Having problems finding that web page you saw recently? A new tool makes it easy to recall everything you've seen on the web, automatically indexing all of this content and creating your own personal web archive.
Seruku is toolbar-based application that helps you find and access any and all web pages that have appeared in your browser. Its simplicity, along with its ability to save plenty of time and aggravation, makes it a tool that will appeal to anyone.
As we "work the web," most of us view and read hundreds of pages in our browser. Trying to go back and fined previously viewed material, however, can be time consuming and, in some cases, pretty much impossible.
Why? Reviewing your browser's history file isn't easy since it contains only URLs and page titles. And the ephemeral nature of material on the web can pose many problems. Pages you looked at on Monday can be gone for good the following Friday -- if not sooner.
Seruku Toolbar ($24.95/Windows only/45 day free trial) solves many of these problems. As you visit web pages, it automatically makes a copy (called a snapshot) of every html web page you've viewed in your browser, stores it locally, indexes the content and then, when needed, allows you to keyword search the full text of this material. Very cool and very useful.
After downloading (3.5MB) and installing the program, you'll be up and running in a matter of minutes.
The Seruku site offers plenty of background about how the product operates. In a nutshell, it's really two separate programs: a toolbar and an indexing/database program that is completely separate from the Internet Explorer cache.
Those with privacy concerns will be relieved to know that these have been addressed by Seruku. The company mentions many times that all of the material you save is kept on your computer. No information about what you've saved and when you saved it is transmitted over the web.
Using Seruku is very easy. All html pages that appear in your browser are automatically saved -- or recorded -- into the database. Of course, you can click to toggle the recording function on and off.
Searching your local database of web pages is straightforward. Enter your search terms and go. Seruku uses an implied AND between terms. You can also limit your search by date. For example, you can search only those pages you've seen within the last three days, week, month, or between two specific dates.
A search result page includes links to live versions of each page along with links you can click on to view copies of the recorded pages.
The toolbar also offers a button that will run your query in Yahoo, Google and other web engines.
William Grosso, the owner and lead developer of Seruku told me that most users will use about 3-5 gigabytes of hard drive space a year. Of course, Seruku makes managing the database easy. For example, you can remove a specific page, a group of unused pages, and backup the database.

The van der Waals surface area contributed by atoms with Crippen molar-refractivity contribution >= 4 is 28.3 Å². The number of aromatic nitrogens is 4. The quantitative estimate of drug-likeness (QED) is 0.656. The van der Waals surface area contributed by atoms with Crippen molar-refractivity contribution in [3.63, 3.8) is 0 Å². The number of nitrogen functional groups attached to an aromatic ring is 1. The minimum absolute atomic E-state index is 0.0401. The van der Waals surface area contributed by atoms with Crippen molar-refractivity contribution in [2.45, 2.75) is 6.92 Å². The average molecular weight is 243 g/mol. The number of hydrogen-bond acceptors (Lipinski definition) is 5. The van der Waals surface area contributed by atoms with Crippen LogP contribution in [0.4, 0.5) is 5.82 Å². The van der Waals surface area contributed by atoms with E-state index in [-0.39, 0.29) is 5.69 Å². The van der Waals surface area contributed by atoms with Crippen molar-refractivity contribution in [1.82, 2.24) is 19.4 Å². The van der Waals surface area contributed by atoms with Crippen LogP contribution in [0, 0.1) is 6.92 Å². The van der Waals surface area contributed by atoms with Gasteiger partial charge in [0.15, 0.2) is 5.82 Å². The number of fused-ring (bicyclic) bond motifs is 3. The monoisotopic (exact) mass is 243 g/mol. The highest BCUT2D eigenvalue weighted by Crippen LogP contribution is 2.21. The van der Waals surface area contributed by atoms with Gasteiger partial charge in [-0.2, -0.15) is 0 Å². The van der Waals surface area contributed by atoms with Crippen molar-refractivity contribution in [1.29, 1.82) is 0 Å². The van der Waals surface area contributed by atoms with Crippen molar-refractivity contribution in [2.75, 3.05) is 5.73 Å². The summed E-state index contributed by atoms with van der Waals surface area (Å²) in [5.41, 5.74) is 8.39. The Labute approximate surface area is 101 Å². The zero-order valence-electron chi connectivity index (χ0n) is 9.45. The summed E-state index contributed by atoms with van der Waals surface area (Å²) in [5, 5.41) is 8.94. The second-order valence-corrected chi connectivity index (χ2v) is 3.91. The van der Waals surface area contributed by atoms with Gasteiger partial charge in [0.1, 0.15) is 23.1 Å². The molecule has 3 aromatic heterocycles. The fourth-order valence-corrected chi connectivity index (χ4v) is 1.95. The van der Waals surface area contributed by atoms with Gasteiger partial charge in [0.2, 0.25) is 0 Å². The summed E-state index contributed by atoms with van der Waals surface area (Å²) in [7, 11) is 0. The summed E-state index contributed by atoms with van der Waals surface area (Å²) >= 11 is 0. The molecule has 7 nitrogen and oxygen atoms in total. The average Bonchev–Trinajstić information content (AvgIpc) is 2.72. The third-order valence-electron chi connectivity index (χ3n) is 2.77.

At this point Seruku is only available for Internet Explorer but a version for Mozilla is in development. Grosso also let me know that future releases will offer an option to add any web engine to the toolbar similar to what's currently available from NeedleSearch or the Copernic Toolbar. Improving the format and content of snippets on result pages is also a priority. I'm glad to see that the development team realizes that work is needed in these areas. Improvements will make Seruku and even more valuable tool.
Other personal search products like SurfSaver or the web-based service Furl can also be useful tools for the web researcher. These products allow you to add keywords, descriptions and other info to each page after you decide to save it. You can also organize the saved material into folders. The problem is that you must first decide to save a page. The beauty of Seruku is that all of the saving takes place automatically. It's always on and recording (unless you decide to toggle it off) what's in your browser.
In his legendary 1945 essay, "As We May Think," Vannevar Bush writes:
Consider a future device for individual use, which is a sort of mechanized private file and library. It needs a name, and, to coin one at random, "memex" will do. A memex is a device in which an individual stores all his books, records, and communications, and which is mechanized so that it may be consulted with exceeding speed and flexibility. It is an enlarged intimate supplement to his memory.
Seruku is not exactly the memex device that Bush describes; it can only save html content. But it is certainly a useful step forward in realizing Bush's vision in today's web world. Kudos to Grosso for not only developing this product but also for making it so easy to use.
Seruku System Requirements
Internet Explorer 5.0 or greater on Windows 2000, Windows 2003, or Windows XP. Click here to run an automatic test that will determine whether Seruku will run successfully on your own computer. Or see the Seruku FAQ for more information.
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